Video: Ignitable drinking water from a well in Candor, New York, located above the Marcellus Shale Formation.
Hundreds of cases of water pollution from oil or gas drilling have been confirmed by several states, according to data obtained by the Associated Press. The pollution comes from both hydraulic fracturing (fracking) and conventional drilling methods to extract petroleum and natural gas. Pennsylvania alone confirmed 106 instances of pollution out of 5,000 new wells drilled since 2005. Ohio, Texas, and West Virginia also confirmed pollution in reports of varying detail:
Among the findings in the AP's review:
— Pennsylvania has confirmed at least 106 water-well contamination cases since 2005, out of more than 5,000 new wells. There were five confirmed cases of water-well contamination in the first nine months of 2012, 18 in all of 2011 and 29 in 2010. The Environmental Department said more complete data may be available in several months.
— Ohio had 37 complaints in 2010 and no confirmed contamination of water supplies; 54 complaints in 2011 and two confirmed cases of contamination; 59 complaints in 2012 and two confirmed contaminations; and 40 complaints for the first 11 months of 2013, with two confirmed contaminations and 14 still under investigation, Department of Natural Resources spokesman Mark Bruce said in an email. None of the six confirmed cases of contamination was related to fracking, Bruce said.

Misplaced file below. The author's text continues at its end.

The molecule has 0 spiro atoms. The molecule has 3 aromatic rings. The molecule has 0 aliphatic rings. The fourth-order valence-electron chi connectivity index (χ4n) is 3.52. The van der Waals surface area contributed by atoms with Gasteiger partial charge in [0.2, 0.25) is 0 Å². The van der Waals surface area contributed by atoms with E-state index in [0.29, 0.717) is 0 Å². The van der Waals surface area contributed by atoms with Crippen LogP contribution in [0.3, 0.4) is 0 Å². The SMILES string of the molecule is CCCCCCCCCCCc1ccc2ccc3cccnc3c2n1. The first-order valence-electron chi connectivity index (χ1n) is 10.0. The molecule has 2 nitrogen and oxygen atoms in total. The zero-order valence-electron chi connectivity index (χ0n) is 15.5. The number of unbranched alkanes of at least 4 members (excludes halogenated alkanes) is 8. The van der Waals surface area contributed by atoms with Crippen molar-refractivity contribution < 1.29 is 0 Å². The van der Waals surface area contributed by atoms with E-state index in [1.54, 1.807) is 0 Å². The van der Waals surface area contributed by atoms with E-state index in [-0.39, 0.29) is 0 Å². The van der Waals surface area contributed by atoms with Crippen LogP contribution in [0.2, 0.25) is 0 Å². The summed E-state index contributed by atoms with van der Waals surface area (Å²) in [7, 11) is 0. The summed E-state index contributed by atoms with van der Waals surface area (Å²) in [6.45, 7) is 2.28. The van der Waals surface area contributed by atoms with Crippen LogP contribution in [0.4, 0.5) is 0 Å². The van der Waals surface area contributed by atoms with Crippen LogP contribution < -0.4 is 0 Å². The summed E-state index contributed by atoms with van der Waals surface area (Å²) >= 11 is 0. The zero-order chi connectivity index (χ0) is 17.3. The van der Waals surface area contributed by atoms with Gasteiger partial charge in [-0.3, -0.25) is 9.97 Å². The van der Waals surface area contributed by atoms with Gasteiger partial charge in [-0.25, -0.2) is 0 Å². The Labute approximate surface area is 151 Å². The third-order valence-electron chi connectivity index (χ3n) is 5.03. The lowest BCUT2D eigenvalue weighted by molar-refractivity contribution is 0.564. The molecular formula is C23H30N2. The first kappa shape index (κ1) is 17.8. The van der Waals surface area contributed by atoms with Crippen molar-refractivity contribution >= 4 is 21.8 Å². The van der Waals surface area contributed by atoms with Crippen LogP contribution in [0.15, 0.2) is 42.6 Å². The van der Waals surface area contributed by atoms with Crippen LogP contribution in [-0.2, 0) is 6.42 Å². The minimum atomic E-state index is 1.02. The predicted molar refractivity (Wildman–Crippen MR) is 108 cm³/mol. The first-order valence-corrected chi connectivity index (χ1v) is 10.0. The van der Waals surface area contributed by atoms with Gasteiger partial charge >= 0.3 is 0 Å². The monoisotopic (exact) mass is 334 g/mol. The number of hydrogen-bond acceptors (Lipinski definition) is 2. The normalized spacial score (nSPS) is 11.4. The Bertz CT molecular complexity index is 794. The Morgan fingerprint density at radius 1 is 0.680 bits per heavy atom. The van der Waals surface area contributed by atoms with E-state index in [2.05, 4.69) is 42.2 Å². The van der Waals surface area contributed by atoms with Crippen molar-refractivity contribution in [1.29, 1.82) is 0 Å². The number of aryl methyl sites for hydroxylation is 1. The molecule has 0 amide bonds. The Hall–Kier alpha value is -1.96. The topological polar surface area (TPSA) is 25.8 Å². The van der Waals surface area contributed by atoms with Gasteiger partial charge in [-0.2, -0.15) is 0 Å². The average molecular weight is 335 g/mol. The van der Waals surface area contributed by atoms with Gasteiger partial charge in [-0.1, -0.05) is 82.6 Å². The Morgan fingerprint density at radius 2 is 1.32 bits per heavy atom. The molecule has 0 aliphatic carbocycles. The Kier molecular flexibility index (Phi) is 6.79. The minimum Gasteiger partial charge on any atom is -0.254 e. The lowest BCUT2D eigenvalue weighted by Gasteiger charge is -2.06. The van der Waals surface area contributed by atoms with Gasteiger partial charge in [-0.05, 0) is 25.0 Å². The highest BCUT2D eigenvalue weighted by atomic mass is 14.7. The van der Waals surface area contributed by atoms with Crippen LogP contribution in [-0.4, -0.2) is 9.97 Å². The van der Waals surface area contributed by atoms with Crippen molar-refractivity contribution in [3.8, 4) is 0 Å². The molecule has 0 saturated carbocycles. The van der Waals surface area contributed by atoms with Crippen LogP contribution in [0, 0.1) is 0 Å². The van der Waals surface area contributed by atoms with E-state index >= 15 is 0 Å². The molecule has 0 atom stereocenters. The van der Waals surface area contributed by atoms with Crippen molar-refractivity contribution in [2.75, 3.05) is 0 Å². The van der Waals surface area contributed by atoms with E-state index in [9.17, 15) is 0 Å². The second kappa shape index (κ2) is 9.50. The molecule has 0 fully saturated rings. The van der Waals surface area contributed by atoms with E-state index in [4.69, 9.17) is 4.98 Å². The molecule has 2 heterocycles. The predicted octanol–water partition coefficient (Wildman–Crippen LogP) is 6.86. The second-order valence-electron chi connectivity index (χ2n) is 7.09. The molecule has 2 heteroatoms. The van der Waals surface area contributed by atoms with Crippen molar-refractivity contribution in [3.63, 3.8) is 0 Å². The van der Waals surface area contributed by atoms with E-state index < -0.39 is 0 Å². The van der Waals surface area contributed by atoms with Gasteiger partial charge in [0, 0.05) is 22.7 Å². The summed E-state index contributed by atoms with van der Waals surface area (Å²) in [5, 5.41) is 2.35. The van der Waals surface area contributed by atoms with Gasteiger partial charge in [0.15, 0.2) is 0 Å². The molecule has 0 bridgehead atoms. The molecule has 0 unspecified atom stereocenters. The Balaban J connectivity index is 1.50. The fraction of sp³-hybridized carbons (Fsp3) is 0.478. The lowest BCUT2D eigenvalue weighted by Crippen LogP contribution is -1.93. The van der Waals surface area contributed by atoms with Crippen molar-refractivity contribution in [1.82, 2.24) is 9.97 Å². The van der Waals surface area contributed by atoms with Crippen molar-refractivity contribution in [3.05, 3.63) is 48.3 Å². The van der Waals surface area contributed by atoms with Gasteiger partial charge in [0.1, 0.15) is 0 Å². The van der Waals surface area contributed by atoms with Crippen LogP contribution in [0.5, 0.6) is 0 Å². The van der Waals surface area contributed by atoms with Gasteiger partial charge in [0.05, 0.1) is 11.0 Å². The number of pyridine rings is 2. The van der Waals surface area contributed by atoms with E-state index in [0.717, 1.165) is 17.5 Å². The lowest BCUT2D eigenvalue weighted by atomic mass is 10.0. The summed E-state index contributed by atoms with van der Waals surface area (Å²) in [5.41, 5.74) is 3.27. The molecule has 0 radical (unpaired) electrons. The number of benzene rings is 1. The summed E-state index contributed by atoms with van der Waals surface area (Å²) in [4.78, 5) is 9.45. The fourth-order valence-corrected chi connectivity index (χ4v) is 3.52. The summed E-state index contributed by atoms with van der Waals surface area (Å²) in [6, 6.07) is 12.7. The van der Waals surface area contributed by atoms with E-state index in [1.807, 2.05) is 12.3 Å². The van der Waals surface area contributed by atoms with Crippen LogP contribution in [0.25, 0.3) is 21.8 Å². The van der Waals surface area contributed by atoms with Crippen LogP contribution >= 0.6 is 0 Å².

— West Virginia has had about 122 complaints that drilling contaminated water wells over the past four years, and in four cases the evidence was strong enough that the driller agreed to take corrective action, officials said.
— A Texas spreadsheet contains more than 2,000 complaints, and 62 of those allege possible well-water contamination from oil and gas activity, said Ramona Nye, a spokeswoman for the Railroad Commission of Texas, which oversees drilling. Texas regulators haven't confirmed a single case of drilling-related water-well contamination in the past 10 years, she said.
The report notes that beginning in 2011, "the Pennsylvania Department of Environmental Protection aggressively fought efforts by the AP and other news organizations to obtain information about complaints related to drilling. The department has argued in court filings that it does not count how many contamination "determination letters" it issues or track where they are kept in its files."
Some experts have said that people who are trying to understand both the benefits and harms from the fracking/drilling boom need "comprehensive details about complaints, even if some cases are from natural causes."
A positive note about the state of Texas, contrasting the limited amount of information available from Pennsylvania: "Texas officials supplied a detailed 94-page spreadsheet almost immediately, listing all types of oil and gas related complaints over much of the past two years. The Texas data include the date of the complaint, the landowner, the drilling company and a brief summary of the alleged problems. Many complaints involve other issues, such as odors or abandoned equipment."
"If the industry has nothing to hide, then they should be willing to let the facts speaks for themselves," Scott Anderson, an expert on oil and gas drilling with the Environmental Defense Fund, a national nonprofit based in Austin, said. "The same goes for regulatory agencies."